2. Viral Infections:TRANSIENT VIRAL INFECTIONS: are structurally heterogeneous. elicits an immune response that eliminates the virus and may or may not confer lifelong protection. The mumps virus, for example, has only one serotype and infects people only once. influenza viruses, can repeatedly infect the same individual owing to antigenic variation. The immune response to respiratory syncytial virus wanes with time, allowing even the same serotype of virus to infect repeatedly
3. Measles: single-stranded RNA virus of paramyxovirus family spread by respiratory droplets, initially multiplies within upper respiratory epithelial cells. then spreads to lymphoid tissues, where it can replicate in mononuclear cells, including T lymphocytes, macrophages, and dendritic cells. then spreads by blood throughout the body. Measles may cause croup, pneumonia, diarrhea, keratitis with scarring and blindness, encephalitis(SSPE), and hemorrhagic rashes ("black measles") in malnourished children .
4. Morphology: blotchy, reddish-brown rash on face, trunk, and proximal extremities produced by dilated skin vessels, edema, and a moderate nonspecific mononuclear perivascular infiltrate. Ulcerated mucosal lesions in oral cavity (the pathognomonic Koplik spots) are marked by necrosis, neutrophilic exudate, and neovascularization. The lymphoid organs: marked follicular hyperplasia, large germinal centers, and randomly distributed multinucleate giant cells (Warthin-Finkeldey cells) which have eosinophilic nuclear and cytoplasmic inclusion bodies are pathognomonic of measles and are also found in lung and sputum
5. Mumps: member of paramyxovirus family. enter upper respiratory tract through inhalation of respiratory droplets. spread to draining lymph nodes where they replicate in lymphocytes (preferentially in activated T cells). then spread through blood to salivary glands. Mumps virus also can spread to central nervous system, testis, ovary, and pancreas. Aseptic meningitis is most common extra salivary gland complication of mumps infection, occurring in about 10% of cases.
6. Morphology: mumps parotitis: bilateral in 70% of cases, affected glands are enlarged, have a doughy consistency, and are moist, glistening, and reddish brown on cross-section. On microscopic examination, the gland interstitium is edematous and diffusely infiltrated by macrophages, lymphocytes, and plasma cells, which compress acini and ducts.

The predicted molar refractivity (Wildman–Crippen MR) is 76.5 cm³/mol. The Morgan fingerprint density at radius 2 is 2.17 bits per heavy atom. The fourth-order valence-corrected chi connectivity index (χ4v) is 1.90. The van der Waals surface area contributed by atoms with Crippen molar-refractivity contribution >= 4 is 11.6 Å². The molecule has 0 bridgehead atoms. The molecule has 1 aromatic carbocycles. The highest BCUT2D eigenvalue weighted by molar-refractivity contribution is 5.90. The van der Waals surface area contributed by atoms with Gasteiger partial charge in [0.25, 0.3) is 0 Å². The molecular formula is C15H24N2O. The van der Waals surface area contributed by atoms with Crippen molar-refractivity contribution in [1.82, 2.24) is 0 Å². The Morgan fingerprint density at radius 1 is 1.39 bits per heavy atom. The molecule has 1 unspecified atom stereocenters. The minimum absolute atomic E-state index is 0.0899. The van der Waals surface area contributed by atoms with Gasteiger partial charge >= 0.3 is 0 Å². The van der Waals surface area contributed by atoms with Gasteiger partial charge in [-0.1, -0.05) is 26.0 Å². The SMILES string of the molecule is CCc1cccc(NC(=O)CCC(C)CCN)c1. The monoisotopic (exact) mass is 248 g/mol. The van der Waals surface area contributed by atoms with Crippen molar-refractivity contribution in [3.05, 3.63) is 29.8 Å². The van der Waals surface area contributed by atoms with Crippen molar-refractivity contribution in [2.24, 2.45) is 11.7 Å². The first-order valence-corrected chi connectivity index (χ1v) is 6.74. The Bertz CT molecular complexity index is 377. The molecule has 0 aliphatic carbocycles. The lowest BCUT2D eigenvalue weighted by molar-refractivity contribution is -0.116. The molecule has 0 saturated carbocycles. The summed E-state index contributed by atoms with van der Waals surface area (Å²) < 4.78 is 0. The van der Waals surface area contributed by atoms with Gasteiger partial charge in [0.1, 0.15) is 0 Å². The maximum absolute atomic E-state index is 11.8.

7. mumps orchitis: testicular swelling caused by edema, mononuclear cell infiltration, and focal hemorrhages. swelling may compromise blood supply and cause areas of infarction. Pancreas: lesions may be destructive, causing parenchymal and fat necrosis and neutrophil-rich inflammation. Mumps encephalitis.
8. Poliovirus Infection: spherical, unencapsulated RNA virus of enterovirus genus. like other enteroviruses, is transmitted by fecal-oral route. It first infects tissues in oropharynx, is secreted into saliva and swallowed, and then multiplies in intestinal mucosa and lymph nodes, causing a transient viremia and fever. Although most polio infections are asymptomatic, in about 1 of 100 infected persons poliovirus invades central nervous system and replicates in motor neurons of spinal cord (spinal poliomyelitis), or brain stem (bulbar poliomyelitis).
9. Viral Hemorrhagic Fevers: VHFs are systemic infections characterized by fever and hemorrhage. Caused by enveloped RNA viruses in four different families: arena viruses, filo viruses, bunya viruses, and flavi viruses. All depend on an animal or insect host for survival and transmission. Humans are infected when they come into contact with infected hosts or insect vectors. human-to-human transmission can occur. There are no cures or effective drug therapy. VHF viruses are potential biologic weapons.
10. The pathogenesis of hemorrhagic manifestations are due to thrombocytopenia, or severe platelet or endothelial dysfunction. there is increased vascular permeability. There may be necrosis and hemorrhage in many organs, and often there is widespread hepatocellular necrosis.